I mean recal his face when he rips it open. It’s kind of like he doesn’t know what to do.

          • breakerbaker

            Yes, he almost certainly figure it out then who Batman was. You said Bruce’s conversation with Alfred at Lex’s would have led Clark to research him because he would have known he was Batman. I was just saying that he likely didn’t figure out who Batman was until the moment he first sees Batman.

          • Hinscher

            Well we don’t know when he figured it out. But we can both agree that he would have researched about Bruce Wayne after that party. Thus in that first Batman/Superman confrontation he would have knowledge on both Batman and Bruce Wayne.

          • breakerbaker

            I don’t have any problem accepting that he might have done that. I have a problem assuming that he did something the movie doesn’t even suggest that he did. And that, having done that thing the movie doesn’t tell you he did, he came up with a rationale the movie (again) doesn’t tell you about that explains his choice to behave in a way that goes contrary to the way the movie does tell you he should behave.

  • SuperBuckeye30

    We didn’t need two full movies of sad, brooding Superman. Man of Steel touched on it enough that 18 months after the events of the movie, Superman should have been Batman’s opposite at this point. You can still have him dealing with issues like how the world views him, etc., but to see Superman whining about how he is a fake and that this isn’t my world was just so frustrating.

    In my opinion, Snyder didn’t evolve the character enough to deserve to kill him off only after the second movie. His death was completely emotionless because Superman (and Batman for that measure) were borderline a-holes throughout the whole movie. It was just a shortcut to get Batman to be front and center of the Justice League. It wouldn’t shock me if he’s brought back/resurrected as a villain or if he’s very absent from the first Justice League movie because Snyder and company still don’t know how to handle this character which is super sad.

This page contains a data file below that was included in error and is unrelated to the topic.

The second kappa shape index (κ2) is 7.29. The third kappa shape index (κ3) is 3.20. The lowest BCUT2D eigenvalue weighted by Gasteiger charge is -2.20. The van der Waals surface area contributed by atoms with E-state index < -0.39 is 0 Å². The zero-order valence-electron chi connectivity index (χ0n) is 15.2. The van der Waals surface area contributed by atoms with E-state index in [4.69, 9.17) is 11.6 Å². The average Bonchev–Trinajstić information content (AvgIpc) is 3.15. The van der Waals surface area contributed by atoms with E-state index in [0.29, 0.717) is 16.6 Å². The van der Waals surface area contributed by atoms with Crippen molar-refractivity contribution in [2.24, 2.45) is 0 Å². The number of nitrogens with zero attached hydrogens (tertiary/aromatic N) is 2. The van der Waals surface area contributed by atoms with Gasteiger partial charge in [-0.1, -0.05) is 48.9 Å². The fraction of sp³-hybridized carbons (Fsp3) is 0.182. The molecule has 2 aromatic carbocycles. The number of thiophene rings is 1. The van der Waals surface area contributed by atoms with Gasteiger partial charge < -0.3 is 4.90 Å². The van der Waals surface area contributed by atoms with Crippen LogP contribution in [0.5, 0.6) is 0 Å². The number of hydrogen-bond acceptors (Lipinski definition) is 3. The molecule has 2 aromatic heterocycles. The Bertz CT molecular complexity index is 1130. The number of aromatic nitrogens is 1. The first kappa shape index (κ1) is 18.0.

• JMMagwood

    Great article! It’s nice to see someone who understands the character’s arc thus far in two films, as opposed to people who don’t grasp characterization. Superman’s story is only beginning, and I don’t think we’ll ever get a Chris Reeve Superman here, because it’s a different world, but we’ll have, and already do have, a Superman who is a hero above heroes.

  • This site sure bends over backwards to report that “fans and families” love the movie…

    “Critics savaged the film, and Batman v Superman currently has a woeful 29% “rotten” ranking on reviews aggregator Rotten Tomatoes. The film also received a mediocre B CinemaScore, a low grade for a superhero film and one of the worst ratings ever for a film with Batman or Superman.”

    • Hinscher

      What did you think of the movie?

      • Coming out of the theater I gave it a 7/10, but after thinking about the characters actions/motivations I have downgraded to a 5/10.